Which is easier to talk about: heroin junkies or disease prevention?
As program manager for a non-profit that seeks to educate youth about the dangers of prescription drug abuse, the biggest hurdle I face is denial. Not on the part of youth- they know what’s going on around them, but on the part of adults in general and parents in particular. Many parents are hesitant to talk about prescription drug abuse because they fear giving kids ideas or because they mistakenly believe that their kids would never abuse prescription drugs.
I recently spoke to the leader of a youth program my son is involved in, who claimed that none of the 150 teens in his program had ever experimented with prescription drugs. Yet when I told my son of this conversation he instantly rattled off the names of several students in that very youth group who he knew had abused prescription drugs. He also said he suspects that there is much more youth that isn’t aware of who have abused prescription drugs. Yet this leader was convinced that the youth involved in his program were not tempted by prescription drugs. Adults are the gatekeepers of youth so we must find a way to open them up to a dialogue about prescription drug abuse. We can start by focusing on addiction as a preventable medical condition. When we frame the conversation as one that focuses on healthy lifestyle choices and disease prevention they will grant us access to their youth.
Those of us in the addiction field know that the current heroin epidemic is largely the result of the proliferation of prescription drug abuse and that prescription drugs are the most commonly abused drug among teens, after marijuana. Parents don’t want to consider the idea of their kids snatching pills from the family medicine cabinet, much less talk about the possibility that the young people in their lives may become addicted to those pills and then switch to cheaper heroin. “My kid a heroin junkie?? Never!!” If we start with, “Hey, did you know that addiction is a preventable disease? Let’s talk about how we can protect your family from this medical condition,” they are open to discussion. It’s only natural.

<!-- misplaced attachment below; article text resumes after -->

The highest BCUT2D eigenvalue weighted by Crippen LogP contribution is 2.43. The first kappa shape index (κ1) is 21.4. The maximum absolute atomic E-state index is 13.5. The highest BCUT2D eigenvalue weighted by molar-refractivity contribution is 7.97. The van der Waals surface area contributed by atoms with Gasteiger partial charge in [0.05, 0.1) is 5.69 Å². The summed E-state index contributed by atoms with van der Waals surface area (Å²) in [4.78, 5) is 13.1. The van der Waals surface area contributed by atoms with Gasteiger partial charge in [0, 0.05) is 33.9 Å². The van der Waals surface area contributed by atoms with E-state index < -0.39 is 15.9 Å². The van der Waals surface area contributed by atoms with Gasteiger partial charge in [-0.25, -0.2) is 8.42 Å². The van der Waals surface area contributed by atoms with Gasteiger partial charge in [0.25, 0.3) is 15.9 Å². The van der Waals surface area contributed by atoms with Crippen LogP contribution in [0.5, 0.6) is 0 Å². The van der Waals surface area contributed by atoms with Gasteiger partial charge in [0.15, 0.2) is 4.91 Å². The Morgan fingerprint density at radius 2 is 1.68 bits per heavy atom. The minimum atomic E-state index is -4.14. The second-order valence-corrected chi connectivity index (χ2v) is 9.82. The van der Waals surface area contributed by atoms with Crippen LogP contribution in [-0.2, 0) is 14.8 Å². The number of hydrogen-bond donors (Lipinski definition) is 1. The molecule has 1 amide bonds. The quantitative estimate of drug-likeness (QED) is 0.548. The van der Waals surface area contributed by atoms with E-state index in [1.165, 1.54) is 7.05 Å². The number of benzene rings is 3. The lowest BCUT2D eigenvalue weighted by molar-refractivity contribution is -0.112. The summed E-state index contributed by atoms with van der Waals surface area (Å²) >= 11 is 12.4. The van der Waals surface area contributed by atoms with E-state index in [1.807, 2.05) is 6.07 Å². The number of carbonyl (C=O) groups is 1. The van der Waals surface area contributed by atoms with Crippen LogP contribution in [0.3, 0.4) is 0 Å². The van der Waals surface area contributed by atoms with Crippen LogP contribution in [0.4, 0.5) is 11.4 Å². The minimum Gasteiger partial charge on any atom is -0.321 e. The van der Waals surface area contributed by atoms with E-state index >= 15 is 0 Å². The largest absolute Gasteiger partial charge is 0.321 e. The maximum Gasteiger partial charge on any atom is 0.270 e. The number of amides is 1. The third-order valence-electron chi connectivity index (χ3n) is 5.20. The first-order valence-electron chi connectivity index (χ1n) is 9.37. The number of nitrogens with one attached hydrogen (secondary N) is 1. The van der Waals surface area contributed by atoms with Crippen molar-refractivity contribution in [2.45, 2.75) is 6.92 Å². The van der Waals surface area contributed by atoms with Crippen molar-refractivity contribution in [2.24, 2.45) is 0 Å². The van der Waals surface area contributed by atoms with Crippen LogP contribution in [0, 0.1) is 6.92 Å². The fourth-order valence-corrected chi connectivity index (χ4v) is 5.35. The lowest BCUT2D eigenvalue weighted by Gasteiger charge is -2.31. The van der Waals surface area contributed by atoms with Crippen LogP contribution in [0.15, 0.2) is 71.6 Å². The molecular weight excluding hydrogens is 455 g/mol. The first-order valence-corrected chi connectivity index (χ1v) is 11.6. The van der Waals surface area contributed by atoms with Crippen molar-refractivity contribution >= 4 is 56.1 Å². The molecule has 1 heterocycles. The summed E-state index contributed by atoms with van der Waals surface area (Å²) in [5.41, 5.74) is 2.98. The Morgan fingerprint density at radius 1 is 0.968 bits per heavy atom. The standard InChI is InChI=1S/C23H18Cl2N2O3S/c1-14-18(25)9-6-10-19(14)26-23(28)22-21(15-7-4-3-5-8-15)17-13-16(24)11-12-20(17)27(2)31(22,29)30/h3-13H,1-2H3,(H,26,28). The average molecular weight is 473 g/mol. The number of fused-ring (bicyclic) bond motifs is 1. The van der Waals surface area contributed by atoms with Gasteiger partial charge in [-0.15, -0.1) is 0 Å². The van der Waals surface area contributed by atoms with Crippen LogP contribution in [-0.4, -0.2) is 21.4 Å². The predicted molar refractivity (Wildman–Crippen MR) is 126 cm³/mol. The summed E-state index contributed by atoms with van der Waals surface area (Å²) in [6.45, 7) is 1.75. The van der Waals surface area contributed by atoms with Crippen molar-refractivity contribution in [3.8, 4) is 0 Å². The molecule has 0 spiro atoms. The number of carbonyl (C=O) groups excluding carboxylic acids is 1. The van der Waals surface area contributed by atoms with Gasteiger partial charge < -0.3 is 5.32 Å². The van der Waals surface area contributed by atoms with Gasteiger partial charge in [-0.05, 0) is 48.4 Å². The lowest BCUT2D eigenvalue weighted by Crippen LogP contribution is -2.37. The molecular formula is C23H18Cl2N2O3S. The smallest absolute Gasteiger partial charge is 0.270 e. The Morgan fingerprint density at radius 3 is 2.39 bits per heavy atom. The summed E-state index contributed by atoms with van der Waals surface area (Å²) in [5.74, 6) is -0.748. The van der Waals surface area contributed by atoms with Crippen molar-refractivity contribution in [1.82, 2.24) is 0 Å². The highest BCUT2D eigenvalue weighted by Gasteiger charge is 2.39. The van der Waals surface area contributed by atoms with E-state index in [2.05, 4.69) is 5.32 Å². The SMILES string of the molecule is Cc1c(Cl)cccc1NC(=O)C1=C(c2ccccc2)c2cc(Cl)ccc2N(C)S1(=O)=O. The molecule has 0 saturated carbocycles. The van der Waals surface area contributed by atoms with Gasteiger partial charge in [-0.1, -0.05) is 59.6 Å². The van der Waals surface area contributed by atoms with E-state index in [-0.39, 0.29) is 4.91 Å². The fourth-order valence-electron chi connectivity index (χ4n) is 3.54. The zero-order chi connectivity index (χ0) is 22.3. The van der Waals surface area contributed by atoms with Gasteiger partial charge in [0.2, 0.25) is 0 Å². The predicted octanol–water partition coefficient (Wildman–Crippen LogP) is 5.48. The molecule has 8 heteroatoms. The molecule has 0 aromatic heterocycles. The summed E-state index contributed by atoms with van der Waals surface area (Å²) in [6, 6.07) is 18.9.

Parents want to protect their kids from all kinds of things- from the danger of running into the street when they are young children to the potentially fatal consequences of teens texting while driving. Parents stress the value of good nutrition and exercise to prevent illness and obesity. Parents ensure that their children are aware of family health issues which they may have inherited tendencies for, such as high cholesterol or breast cancer. When we frame the conversation as disease prevention we take away the fear the topic usually engenders and replace it with a strong desire to educate and protect loved ones. Suddenly adults are open to what we have to say and encourage us to inform their youth.
When we talk about addiction from a medical perspective we also provide a safe platform from which to talk about people suffering from addiction. This dramatically changes the way addicts are viewed: no longer are they junkies who should just “get their act together”; they are people just like you and me, who are suffering from a disease. This is an epiphany for most people and rolls back the shame addiction sufferers and their families have felt for years. We need to remind people that there is help and hope for people suffering from addiction, just as there is help and hope for people suffering from cancer.
We can prevent prescription drug abuse by educating everyone-parents, youth, youth and community leaders-about the disease of addiction. We need to talk about addiction as a preventable and treatable disease. In so doing we can help to remove the stigma associated with addiction and ensure that those who are suffering from addiction can get the medical attention they need, while surrounding their loved ones with support. It is a message that offers help, hope and healing.
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